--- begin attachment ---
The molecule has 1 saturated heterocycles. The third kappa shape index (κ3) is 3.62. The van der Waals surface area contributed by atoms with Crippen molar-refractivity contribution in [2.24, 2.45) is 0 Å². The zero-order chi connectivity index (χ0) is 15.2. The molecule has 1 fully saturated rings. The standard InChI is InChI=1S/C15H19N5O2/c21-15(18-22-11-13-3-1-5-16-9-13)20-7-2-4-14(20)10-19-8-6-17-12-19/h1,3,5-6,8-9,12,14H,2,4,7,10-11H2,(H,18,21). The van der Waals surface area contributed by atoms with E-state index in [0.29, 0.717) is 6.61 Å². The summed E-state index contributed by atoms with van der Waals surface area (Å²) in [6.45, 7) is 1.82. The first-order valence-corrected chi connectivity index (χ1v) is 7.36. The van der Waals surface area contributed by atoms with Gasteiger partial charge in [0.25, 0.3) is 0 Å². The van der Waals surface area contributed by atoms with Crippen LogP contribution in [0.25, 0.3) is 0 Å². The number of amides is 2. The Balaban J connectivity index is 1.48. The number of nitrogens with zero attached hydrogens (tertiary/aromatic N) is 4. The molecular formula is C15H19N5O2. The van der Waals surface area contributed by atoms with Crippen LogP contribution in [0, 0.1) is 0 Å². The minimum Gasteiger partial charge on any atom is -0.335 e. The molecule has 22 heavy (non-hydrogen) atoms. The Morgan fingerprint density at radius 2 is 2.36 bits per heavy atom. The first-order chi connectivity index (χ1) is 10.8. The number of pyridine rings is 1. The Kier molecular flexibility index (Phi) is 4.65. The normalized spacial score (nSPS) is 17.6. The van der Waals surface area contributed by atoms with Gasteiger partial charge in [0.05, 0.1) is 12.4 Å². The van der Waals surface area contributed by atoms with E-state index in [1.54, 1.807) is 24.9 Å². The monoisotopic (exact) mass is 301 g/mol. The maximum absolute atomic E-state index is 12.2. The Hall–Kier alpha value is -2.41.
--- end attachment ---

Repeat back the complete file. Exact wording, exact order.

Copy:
The molecule has 1 saturated heterocycles. The third kappa shape index (κ3) is 3.62. The van der Waals surface area contributed by atoms with Crippen molar-refractivity contribution in [2.24, 2.45) is 0 Å². The zero-order chi connectivity index (χ0) is 15.2. The molecule has 1 fully saturated rings. The standard InChI is InChI=1S/C15H19N5O2/c21-15(18-22-11-13-3-1-5-16-9-13)20-7-2-4-14(20)10-19-8-6-17-12-19/h1,3,5-6,8-9,12,14H,2,4,7,10-11H2,(H,18,21). The van der Waals surface area contributed by atoms with E-state index in [0.29, 0.717) is 6.61 Å². The summed E-state index contributed by atoms with van der Waals surface area (Å²) in [6.45, 7) is 1.82. The first-order valence-corrected chi connectivity index (χ1v) is 7.36. The van der Waals surface area contributed by atoms with Gasteiger partial charge in [0.25, 0.3) is 0 Å². The van der Waals surface area contributed by atoms with Crippen LogP contribution in [0.25, 0.3) is 0 Å². The number of amides is 2. The Balaban J connectivity index is 1.48. The number of nitrogens with zero attached hydrogens (tertiary/aromatic N) is 4. The molecular formula is C15H19N5O2. The van der Waals surface area contributed by atoms with Crippen LogP contribution in [0, 0.1) is 0 Å². The minimum Gasteiger partial charge on any atom is -0.335 e. The molecule has 22 heavy (non-hydrogen) atoms. The Morgan fingerprint density at radius 2 is 2.36 bits per heavy atom. The first-order chi connectivity index (χ1) is 10.8. The number of pyridine rings is 1. The Kier molecular flexibility index (Phi) is 4.65. The normalized spacial score (nSPS) is 17.6. The van der Waals surface area contributed by atoms with Gasteiger partial charge in [0.05, 0.1) is 12.4 Å². The van der Waals surface area contributed by atoms with E-state index in [1.54, 1.807) is 24.9 Å². The monoisotopic (exact) mass is 301 g/mol. The maximum absolute atomic E-state index is 12.2. The Hall–Kier alpha value is -2.41.